Pre-money valuation, post-money valuation. Equity value, enterprise value. Fully-diluted, non-diluted. Founders, investors, and purchasers may refer to different things when talking about valuation. And quite often I see cases where the value in question is misunderstood.
In this article, I aim to demystify these terms and clarify the differences between equity and enterprise value, pre- and post-money value and fully- vs. non-diluted value.
Pre-money valuation vs. post-money valuation
The question that typically arises in the first funding round of the company: What is the difference between pre- and post-money valuations?
Pre-money valuation equals the (equity) value of the company before the funding round, while the post-money valuation equals the value after the round when the money is assets of the company.
So if the pre-money valuation is 2.25 million and the round size 250 thousand, the post-money valuation is 2.5 million (pre-money valuation of 2.25 million + investment 0.25 million = 2.5 million).
Instead of valuation, it is also possible to express the stake offered to the investors in the round. So it the previous example, instead of saying 2.25 million pre-money valuation one could say that 10% of the shares are offered in exchange for 250 thousand investment (10% x 2.5 million = 250 thousand).
Fully diluted valuations vs. non-diluted valuation
When the company is having an option pool or when the investors require an option pool to be created in connection to the funding round, differences between fully-diluted and non-diluted valuations rise to the agenda.
The company may issue options, convertible and other rights that give the holder of the right a right to acquire shares in the company. Fully-diluted valuation refers to the valuation when all these rights have been subscribed as shares, while non-diluted valuation refers to the current situation, i.e. the valuation based on the current number of outstanding shares.
As an example, if a startup holds an option pool of 10.000 shares and the company has 90.000 shares outstanding and gets offered and pre-money valuation of 2.5 million on fully-diluted basis, the subscription price per share would be 25.00 (2.5 million / (90.000+10.000)); whereas if the same valuation would be offered on non-diluted basis the price per share would be 27.78 (2.5 million / 90.000). So with a round of 250 thousand, valuation on a non-diluted basis would cause dilution of 9% (250 thousand / 2.75 million) and on a fully diluted basis would cause dilution of 10% (250 thousand / 2.5 million).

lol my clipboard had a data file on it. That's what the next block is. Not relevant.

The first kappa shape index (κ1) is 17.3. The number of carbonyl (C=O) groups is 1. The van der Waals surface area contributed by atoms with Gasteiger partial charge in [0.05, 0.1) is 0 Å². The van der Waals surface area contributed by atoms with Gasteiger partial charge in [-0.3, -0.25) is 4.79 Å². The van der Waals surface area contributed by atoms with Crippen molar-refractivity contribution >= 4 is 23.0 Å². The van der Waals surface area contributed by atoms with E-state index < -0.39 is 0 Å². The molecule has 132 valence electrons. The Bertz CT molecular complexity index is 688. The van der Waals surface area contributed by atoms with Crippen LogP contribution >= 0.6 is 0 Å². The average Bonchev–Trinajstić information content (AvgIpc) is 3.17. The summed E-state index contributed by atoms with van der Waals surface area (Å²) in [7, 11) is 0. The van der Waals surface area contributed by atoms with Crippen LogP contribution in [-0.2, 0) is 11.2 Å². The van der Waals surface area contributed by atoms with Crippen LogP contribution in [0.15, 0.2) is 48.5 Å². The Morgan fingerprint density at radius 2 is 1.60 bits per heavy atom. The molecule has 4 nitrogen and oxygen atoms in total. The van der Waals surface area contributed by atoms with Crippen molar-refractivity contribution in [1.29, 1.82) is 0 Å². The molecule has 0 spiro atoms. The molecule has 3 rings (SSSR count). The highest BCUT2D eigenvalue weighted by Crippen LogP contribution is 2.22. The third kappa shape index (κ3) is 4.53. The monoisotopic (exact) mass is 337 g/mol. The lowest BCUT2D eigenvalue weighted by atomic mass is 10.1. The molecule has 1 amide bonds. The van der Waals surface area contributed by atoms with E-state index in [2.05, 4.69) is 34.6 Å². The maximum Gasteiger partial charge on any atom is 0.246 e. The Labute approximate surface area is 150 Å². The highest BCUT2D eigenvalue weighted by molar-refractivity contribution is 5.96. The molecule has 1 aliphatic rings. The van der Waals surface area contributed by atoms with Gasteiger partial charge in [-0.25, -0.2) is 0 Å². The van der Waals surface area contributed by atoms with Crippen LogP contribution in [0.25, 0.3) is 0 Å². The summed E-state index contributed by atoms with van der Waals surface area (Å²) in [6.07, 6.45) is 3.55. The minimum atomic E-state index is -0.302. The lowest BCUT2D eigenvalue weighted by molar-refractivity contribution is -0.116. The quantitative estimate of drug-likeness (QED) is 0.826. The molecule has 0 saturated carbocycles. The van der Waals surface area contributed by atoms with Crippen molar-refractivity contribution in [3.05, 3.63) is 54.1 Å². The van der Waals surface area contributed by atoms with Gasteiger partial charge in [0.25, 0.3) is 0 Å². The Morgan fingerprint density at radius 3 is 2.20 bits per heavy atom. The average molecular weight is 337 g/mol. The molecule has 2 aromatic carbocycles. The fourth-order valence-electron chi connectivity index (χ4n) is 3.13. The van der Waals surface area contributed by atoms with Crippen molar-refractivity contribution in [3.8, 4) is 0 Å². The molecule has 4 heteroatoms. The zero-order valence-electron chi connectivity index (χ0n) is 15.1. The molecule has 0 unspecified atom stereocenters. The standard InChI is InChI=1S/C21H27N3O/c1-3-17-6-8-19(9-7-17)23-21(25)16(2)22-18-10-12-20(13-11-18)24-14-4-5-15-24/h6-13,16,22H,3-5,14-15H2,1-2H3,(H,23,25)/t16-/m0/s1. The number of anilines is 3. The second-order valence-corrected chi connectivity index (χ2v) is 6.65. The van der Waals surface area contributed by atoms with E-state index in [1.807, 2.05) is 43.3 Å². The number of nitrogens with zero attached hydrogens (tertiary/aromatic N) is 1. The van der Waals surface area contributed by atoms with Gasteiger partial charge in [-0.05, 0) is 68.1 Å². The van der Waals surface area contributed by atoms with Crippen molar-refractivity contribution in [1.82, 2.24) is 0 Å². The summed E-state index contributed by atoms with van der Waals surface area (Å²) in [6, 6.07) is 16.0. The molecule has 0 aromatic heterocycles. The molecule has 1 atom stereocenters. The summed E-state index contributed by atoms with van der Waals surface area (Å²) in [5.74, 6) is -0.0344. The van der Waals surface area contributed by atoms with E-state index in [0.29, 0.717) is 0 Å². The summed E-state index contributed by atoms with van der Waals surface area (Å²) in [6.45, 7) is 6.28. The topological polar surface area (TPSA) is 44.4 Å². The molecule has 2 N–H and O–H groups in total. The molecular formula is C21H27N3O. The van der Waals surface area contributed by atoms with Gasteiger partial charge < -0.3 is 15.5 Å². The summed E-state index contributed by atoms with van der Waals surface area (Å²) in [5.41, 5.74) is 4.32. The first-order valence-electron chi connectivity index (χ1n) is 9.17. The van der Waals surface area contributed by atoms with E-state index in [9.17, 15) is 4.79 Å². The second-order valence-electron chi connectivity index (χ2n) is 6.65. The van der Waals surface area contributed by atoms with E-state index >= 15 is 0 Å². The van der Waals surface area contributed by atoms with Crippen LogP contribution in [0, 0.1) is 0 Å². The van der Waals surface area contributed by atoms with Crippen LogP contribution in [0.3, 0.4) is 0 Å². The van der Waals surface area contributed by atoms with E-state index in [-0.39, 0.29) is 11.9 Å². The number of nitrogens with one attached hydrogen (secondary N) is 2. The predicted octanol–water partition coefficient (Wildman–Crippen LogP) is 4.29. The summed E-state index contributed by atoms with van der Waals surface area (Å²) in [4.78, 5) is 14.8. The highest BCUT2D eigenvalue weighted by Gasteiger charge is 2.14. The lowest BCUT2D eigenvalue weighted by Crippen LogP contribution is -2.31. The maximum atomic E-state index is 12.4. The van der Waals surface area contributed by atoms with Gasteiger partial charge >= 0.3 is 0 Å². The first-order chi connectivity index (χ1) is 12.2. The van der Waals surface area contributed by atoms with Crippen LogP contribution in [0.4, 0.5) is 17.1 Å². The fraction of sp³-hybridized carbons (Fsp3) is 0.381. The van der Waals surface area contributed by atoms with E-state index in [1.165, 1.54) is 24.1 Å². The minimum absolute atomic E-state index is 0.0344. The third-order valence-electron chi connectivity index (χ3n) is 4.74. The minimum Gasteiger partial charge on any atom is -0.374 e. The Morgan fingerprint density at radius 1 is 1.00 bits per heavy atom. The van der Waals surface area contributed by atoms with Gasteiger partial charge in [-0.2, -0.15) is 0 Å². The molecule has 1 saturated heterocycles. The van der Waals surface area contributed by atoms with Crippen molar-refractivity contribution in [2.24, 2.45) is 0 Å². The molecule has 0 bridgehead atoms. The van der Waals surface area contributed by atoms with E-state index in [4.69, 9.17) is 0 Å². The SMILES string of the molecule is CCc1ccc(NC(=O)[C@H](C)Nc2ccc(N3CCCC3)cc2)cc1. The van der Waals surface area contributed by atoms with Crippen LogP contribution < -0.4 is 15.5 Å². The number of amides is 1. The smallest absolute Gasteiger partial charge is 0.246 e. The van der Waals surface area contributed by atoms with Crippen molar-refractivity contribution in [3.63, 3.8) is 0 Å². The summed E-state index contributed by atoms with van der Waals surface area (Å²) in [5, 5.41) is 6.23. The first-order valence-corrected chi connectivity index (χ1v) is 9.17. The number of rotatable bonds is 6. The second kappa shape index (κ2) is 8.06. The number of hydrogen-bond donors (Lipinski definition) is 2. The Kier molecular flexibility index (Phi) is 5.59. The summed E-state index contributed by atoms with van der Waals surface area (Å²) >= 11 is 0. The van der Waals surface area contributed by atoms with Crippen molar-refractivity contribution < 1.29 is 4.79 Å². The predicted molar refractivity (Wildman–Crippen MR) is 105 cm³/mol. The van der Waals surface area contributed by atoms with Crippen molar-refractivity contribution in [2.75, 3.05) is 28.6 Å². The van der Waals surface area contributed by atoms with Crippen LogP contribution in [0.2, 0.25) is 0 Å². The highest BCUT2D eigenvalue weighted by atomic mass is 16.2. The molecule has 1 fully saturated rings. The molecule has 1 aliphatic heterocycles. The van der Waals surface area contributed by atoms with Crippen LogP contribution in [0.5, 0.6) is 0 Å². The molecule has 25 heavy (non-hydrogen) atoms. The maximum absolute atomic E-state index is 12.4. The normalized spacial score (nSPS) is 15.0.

Enterprise value vs. equity value
This difference typically arises in exit where the purchaser talks about enterprise value while the founders and investors are more accustomed to using equity value.
In a nutshell, enterprise value is the value of the business of the company, whereas equity value is the value of the shares in the company. While this seems quite straight-forward, confusion may arise because the founders typically talk about equity value (i.e. the valuation of the company) while the purchasers are more accustomed to talking about enterprise value (i.e. the valuation of the business of the company).
The equity value of the company equals the enterprise value of the company deducted by net debt (i.e. the debt part used in financing the company) and adjusted by the difference between working capital and normalized working capital (i.e. the working capital the company would require for its normal operations).
As an example, if the purchaser offers 4.5 million (enterprise value) for a company that has 1.0 million in debt, the actual purchase price for the shares offered (equity value) is 3.5 million (4.5 million - 1.0 million = 3.5 million).
Point of view
Due to their line of business, investors and purchasers are more accustomed to different valuation terms and how they are used than what the founders typically are. Therefore, it is important that the founders acquire a basic understanding of the relationship between different terms and their meanings in order to be able to assess any investment or purchase proposals received. If there is contradictory in valuations due to the use of different terms there is a likely risk that the lower one will be used as a basis of the discussion going forward.